All white in Parnell
Houses can be a bit like lifelong ambitions. Just when you think you have achieved your dream, life has something else in store and you find yourself travelling in an entirely different direction.
Take Jo Eddington. A few years ago she was living what she considered the ultimate residential dream – a beachfront house on Waiheke Island and an apartment in Auckland’s Viaduct. Then, after a relationship break-up, she found herself house-hunting on the mainland.
Through a process of elimination, Jo had pinpointed the city fringe suburb of Parnell as the place she wanted to live. It was close to work, had a great school for her daughter Lexi (now seven) and was within walking distance of the sea.
She’d accepted that, given the lofty property values, she would probably have to live in an apartment. But that posed two problems: first, she was wary of leaky building syndrome and, second, her business Coastal Design Co relied on her testing new ranges of outdoor furniture in her own outdoors. “That could be a challenge on a 1.2-metre deck.”
But she didn’t give up and, when an email alert let her know an early-1980s townhouse was about to go on the market, she made sure the real estate agent was showing her around within hours. “I walked in and thought, ‘This is it’,” remembers Jo.
That great first impression was perhaps surprising, considering that this diamond came in the rough. One of three in a block, the two-bedroom, four-level house – painted throughout in ‘Spanish White’, with dark timber beams and terracotta tiles on the floor – was in obvious need of a 21st century makeover. But, as Jo says, the bones were perfect. It was built to face the sun, had not just one but two terrace areas and a wonderful sloping wilderness garden.
“People keep on telling me to level it out, but I don’t play pétanque or bowls. We do have a water slide and the slope is perfect for that. A bit of detergent and the kids are away!”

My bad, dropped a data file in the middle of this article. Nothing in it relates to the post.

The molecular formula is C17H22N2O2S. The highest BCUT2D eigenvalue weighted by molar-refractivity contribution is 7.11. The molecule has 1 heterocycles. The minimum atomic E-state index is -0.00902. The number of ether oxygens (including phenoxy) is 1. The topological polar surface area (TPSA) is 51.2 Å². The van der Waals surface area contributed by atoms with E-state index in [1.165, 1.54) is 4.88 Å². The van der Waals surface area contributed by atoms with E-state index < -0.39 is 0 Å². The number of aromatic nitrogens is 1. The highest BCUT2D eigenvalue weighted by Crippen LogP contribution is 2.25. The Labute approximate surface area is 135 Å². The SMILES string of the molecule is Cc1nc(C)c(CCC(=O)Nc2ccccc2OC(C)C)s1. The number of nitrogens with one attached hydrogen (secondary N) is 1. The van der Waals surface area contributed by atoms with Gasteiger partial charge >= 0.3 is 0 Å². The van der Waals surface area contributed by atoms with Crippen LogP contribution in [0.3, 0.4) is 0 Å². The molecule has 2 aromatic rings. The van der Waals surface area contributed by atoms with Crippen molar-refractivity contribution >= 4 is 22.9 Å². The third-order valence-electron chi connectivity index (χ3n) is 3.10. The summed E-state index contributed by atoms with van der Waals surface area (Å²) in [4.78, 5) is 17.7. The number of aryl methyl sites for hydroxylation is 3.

Jo’s first job was to paint the entire interior white – including the wooden shutters that give it a distinctly Mediterranean feel.
“The overall plan was to go less Spanish hacienda and more Greek island,” says Jo, who was happy to say goodbye to the tiles and replace them with white wood veneer.
Next, the kitchen and dining areas were transformed from separate cave-like areas, with a tiny servery between them, to a bright, white, open area with a generous island bench.
“I used to call it the hobbit kitchen,” says Jo. “It was tiny, the benches were low and everything felt as if it had been built for someone who was four feet tall. Even my cutlery was too long for the drawers.”
The central island makes the kitchen a focal point of the home, says Jo. Although there is a dining area on the next level, this is where people tend to gravitate. “I don’t care who says what about dining tables, this is where we gather. Whoever is doing the cooking gets to be part of the conversation, Lexi sits here to do her homework – it’s just a great space.”
It provides great storage too. The kitchen side holds all the cooking equipment and the other side is Lexi’s domain. The generous cupboards store all the pens, pencils and craft paraphernalia so beloved by seven-year-olds.